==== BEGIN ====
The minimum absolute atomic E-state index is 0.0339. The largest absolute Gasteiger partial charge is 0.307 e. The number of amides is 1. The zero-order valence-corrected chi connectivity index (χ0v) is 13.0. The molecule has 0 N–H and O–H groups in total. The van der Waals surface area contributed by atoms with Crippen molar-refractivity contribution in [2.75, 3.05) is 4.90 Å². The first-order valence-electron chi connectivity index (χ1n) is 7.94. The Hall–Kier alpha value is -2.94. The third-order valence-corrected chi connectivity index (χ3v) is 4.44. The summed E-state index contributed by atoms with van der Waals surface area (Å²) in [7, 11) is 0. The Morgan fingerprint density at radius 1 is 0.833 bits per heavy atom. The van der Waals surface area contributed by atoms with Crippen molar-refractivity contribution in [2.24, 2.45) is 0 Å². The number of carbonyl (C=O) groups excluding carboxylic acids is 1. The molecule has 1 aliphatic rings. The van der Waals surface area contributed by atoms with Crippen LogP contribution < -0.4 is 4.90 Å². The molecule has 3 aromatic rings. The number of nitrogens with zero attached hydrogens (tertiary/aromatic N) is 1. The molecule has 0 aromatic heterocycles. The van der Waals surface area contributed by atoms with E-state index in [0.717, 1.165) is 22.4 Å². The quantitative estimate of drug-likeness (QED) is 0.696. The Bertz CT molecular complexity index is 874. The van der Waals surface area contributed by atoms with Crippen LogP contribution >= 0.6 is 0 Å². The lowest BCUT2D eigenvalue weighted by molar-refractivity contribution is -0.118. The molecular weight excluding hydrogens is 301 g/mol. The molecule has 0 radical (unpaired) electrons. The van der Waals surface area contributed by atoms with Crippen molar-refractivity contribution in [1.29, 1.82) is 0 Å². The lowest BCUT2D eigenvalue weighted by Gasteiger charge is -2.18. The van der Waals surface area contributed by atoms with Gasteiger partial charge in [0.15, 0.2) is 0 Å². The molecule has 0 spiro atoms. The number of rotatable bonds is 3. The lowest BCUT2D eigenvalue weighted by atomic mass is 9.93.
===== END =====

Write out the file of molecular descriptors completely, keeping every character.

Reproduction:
The minimum absolute atomic E-state index is 0.0339. The largest absolute Gasteiger partial charge is 0.307 e. The number of amides is 1. The zero-order valence-corrected chi connectivity index (χ0v) is 13.0. The molecule has 0 N–H and O–H groups in total. The van der Waals surface area contributed by atoms with Crippen molar-refractivity contribution in [2.75, 3.05) is 4.90 Å². The first-order valence-electron chi connectivity index (χ1n) is 7.94. The Hall–Kier alpha value is -2.94. The third-order valence-corrected chi connectivity index (χ3v) is 4.44. The summed E-state index contributed by atoms with van der Waals surface area (Å²) in [7, 11) is 0. The Morgan fingerprint density at radius 1 is 0.833 bits per heavy atom. The van der Waals surface area contributed by atoms with Crippen molar-refractivity contribution in [2.24, 2.45) is 0 Å². The number of carbonyl (C=O) groups excluding carboxylic acids is 1. The molecule has 1 aliphatic rings. The van der Waals surface area contributed by atoms with Crippen LogP contribution < -0.4 is 4.90 Å². The molecule has 3 aromatic rings. The number of nitrogens with zero attached hydrogens (tertiary/aromatic N) is 1. The molecule has 0 aromatic heterocycles. The van der Waals surface area contributed by atoms with E-state index in [0.717, 1.165) is 22.4 Å². The quantitative estimate of drug-likeness (QED) is 0.696. The Bertz CT molecular complexity index is 874. The van der Waals surface area contributed by atoms with Crippen LogP contribution >= 0.6 is 0 Å². The lowest BCUT2D eigenvalue weighted by molar-refractivity contribution is -0.118. The molecular weight excluding hydrogens is 301 g/mol. The molecule has 0 radical (unpaired) electrons. The van der Waals surface area contributed by atoms with Crippen molar-refractivity contribution in [1.29, 1.82) is 0 Å². The lowest BCUT2D eigenvalue weighted by Gasteiger charge is -2.18. The van der Waals surface area contributed by atoms with Gasteiger partial charge in [0.15, 0.2) is 0 Å². The molecule has 0 spiro atoms. The number of rotatable bonds is 3. The lowest BCUT2D eigenvalue weighted by atomic mass is 9.93.